remember

It’s Christmas Be Happy

Once again, we are approaching a time that is happy and sad for many. For children, it is when they are eagerly awaiting Santa. Who will bring those items they desire. For some, they get to go home and spend time with family as part of their family tradition. Others, a level of sadness will surround them as once again; they will spend a holiday without a beloved family member. Christmas, like all holidays, is a double edge, the joy on one side, sadness on the other leaving us to determine how to balance the two.

As I have often written, the strangeness of human behavior around this particular time of year is head scratching. The display of willingness to become forgiving because it’s Christmas still remains a mystery to me. Just as the frenetic pace many take on to find that perfect gift, causes me to laugh hysterically. It just seems that Peace on Ea
rth and Goodwill to Men is something that is relevant all year long, not just on December 25th.

Less you think I’m a Scrooge during this time allow me to direct your attention to this part of the holiday that I believe is important. There are many who cannot be with loved ones because they are away serving in foreign countries as members of the military. Keep them in your thoughts and prayers during this time. Remember that their families would love nothing more than to have them home for the holidays.

I invite you to watch the following, lzCaA6IazFA word of caution; you will need a box to tissues. Happy Holidays.

 

© Timothy A. Wilson 2015


Veteran’s Day

On the 11th hour of the 11th day of the 11th month of 1918, an armistice, or temporary cessation of hostilities, was declared between the Allied nations and Germany in the First World War, then known as “the Great War.” Commemorated as Armistice Day beginning the following year, November 11th became a legal federal holiday in the United States in 1938. In the aftermath of World War II and the Korean War, Armistice Day became Veterans Day, a holiday dedicated to American veterans of all wars.”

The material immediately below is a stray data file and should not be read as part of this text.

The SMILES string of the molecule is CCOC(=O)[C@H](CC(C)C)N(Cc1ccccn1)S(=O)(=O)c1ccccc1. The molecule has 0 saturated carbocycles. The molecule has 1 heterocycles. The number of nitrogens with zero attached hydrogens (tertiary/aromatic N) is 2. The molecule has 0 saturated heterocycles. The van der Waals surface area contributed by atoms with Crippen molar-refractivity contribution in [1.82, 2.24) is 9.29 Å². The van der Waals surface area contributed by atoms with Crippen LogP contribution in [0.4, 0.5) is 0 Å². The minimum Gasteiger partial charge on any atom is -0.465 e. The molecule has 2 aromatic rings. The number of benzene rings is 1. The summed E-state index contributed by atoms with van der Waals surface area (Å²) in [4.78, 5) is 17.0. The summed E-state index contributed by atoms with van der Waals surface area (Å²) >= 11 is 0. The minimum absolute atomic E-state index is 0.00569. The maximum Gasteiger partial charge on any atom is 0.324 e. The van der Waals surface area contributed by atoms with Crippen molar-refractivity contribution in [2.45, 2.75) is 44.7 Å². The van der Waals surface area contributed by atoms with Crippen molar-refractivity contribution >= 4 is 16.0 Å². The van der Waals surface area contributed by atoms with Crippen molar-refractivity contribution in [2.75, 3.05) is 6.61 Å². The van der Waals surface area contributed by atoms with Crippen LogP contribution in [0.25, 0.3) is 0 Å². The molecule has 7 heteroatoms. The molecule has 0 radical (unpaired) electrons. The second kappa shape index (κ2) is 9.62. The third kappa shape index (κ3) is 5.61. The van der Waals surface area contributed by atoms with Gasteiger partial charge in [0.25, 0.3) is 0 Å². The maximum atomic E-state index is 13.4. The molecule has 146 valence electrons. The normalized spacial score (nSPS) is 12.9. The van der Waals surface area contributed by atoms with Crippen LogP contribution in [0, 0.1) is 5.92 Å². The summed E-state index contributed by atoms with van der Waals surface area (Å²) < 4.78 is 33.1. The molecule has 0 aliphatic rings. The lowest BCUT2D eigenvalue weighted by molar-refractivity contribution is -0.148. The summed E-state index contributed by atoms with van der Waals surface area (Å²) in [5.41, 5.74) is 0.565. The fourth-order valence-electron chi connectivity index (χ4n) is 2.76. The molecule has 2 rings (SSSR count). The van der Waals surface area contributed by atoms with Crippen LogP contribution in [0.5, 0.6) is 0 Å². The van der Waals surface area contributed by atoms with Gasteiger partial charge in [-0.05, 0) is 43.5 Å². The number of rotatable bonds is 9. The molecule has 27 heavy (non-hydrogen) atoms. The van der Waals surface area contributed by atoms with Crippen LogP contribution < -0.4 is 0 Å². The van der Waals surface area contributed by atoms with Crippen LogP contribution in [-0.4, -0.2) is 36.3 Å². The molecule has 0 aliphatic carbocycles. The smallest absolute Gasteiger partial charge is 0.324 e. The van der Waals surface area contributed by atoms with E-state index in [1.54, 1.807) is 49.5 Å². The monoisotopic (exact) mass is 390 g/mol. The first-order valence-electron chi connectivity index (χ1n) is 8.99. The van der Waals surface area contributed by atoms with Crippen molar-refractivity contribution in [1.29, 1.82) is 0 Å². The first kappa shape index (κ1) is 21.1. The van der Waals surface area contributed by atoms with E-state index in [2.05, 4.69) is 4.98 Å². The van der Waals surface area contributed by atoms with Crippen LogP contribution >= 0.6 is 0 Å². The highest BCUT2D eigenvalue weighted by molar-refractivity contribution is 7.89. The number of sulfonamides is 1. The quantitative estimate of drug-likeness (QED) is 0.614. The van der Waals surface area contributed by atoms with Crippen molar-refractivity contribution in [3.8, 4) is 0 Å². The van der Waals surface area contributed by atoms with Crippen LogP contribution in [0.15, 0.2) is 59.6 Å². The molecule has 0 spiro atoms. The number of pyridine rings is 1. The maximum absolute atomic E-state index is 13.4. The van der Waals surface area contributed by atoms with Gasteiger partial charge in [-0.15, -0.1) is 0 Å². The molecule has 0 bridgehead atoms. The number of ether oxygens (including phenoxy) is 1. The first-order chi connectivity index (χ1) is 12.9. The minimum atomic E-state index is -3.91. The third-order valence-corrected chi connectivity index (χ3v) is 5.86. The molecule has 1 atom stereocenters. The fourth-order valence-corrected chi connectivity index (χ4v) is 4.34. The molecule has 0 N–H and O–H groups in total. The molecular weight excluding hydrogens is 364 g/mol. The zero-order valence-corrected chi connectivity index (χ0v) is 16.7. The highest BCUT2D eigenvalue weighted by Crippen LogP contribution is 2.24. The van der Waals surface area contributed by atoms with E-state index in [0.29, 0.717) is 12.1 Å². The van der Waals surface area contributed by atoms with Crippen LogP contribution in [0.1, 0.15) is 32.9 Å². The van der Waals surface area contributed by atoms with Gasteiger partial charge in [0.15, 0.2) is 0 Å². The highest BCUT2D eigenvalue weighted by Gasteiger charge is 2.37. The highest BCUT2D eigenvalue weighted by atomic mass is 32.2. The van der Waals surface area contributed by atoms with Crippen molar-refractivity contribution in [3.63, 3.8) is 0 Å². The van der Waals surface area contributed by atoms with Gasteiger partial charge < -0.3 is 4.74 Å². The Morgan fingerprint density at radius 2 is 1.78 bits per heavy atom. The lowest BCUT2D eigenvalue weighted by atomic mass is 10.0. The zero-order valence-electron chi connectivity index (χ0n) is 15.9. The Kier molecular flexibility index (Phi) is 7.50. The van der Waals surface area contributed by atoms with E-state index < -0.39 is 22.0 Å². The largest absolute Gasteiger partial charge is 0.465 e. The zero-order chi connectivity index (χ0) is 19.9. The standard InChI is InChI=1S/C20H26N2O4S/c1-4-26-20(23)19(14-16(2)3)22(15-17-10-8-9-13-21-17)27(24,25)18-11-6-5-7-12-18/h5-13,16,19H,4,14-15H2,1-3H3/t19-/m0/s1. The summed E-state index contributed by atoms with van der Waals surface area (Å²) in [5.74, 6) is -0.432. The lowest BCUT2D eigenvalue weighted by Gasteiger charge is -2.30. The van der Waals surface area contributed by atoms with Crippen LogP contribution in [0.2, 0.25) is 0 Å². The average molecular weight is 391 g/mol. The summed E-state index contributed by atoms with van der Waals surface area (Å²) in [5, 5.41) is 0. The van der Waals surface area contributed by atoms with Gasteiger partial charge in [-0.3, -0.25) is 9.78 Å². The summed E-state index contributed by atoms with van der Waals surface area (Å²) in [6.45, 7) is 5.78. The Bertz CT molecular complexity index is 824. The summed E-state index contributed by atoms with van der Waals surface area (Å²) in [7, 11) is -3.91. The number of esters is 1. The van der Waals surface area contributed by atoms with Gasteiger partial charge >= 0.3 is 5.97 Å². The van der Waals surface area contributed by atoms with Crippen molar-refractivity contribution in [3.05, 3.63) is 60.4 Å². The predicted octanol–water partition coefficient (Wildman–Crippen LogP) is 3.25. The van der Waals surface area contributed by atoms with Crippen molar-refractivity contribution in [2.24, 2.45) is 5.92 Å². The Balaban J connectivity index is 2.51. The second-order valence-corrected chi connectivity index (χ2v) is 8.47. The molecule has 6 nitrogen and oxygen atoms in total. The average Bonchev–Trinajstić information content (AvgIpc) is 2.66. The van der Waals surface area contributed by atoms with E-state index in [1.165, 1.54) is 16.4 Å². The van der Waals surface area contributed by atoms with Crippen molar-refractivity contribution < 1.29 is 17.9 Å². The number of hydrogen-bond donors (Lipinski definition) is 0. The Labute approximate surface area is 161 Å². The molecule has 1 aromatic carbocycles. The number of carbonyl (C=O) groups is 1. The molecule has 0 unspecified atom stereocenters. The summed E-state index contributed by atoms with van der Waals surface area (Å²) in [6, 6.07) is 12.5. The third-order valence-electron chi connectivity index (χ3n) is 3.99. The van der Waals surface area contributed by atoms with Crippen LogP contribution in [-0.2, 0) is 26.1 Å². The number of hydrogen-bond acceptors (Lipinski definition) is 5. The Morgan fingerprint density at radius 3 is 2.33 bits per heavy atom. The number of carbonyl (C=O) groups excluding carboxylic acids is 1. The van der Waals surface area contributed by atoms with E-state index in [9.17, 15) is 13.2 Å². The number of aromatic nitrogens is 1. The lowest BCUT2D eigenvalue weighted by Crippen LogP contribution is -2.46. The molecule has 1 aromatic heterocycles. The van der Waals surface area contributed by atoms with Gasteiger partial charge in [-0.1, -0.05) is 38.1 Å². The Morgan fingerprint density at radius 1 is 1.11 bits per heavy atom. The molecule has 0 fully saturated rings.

What formerly called Armistice Day now Veterans Day is more than another day off from work. As intended it is representative of our paying homage to those who make the sacrifice where the uniform of country’s military, be it Army, Navy, Marine, Air Force or Cost Guard. These individuals respond to the request to serve and keep us safe so we can practice our way of life. We remember them both in passing and living.

As a manner of remembering, consider reviewing the history of the U.S. World War 1 veteran Frank Buckles passed away in 2011 at the age of 110. His interesting story can be found at this website: http://pershingslastpatriot.com/frank/ although brief, it will pique’s your interest. Check it out.

Also, if you happen to be out, and you see a Vet, and you are in a position to do so not only thank them for their service but tell them we still need them buying them a cup of coffee wouldn’t hurt either.

© Timothy A. Wilson All Rights Reserved


I Remember November 22, 1963

I walked into the classroom and one of my fellow students said the president has been shot, I laughed and said yeah, Lincoln was shot, thinking he was trying play a joke on me because it was my 5th period history class. He then said, no, President Kennedy has been shot, I was stunned, still not believing it, until our teacher came in and turned on the radio where we all listen in stunned silence.

I couldn’t believe what was happening, how in our day and age was it possible to have committed such a heinous act, the assassination of a sitting president. In my view it was something you only read about in history books, or came to accept as the fate for South American dictators killed as soon as they came to power. But this was impossible here in the United States.

My whole world changed that day. This was a man who was truly on his way to becoming a great president was taken away from us, too soon and far too young.

© Timothy A. Wilson All Rights Reserved



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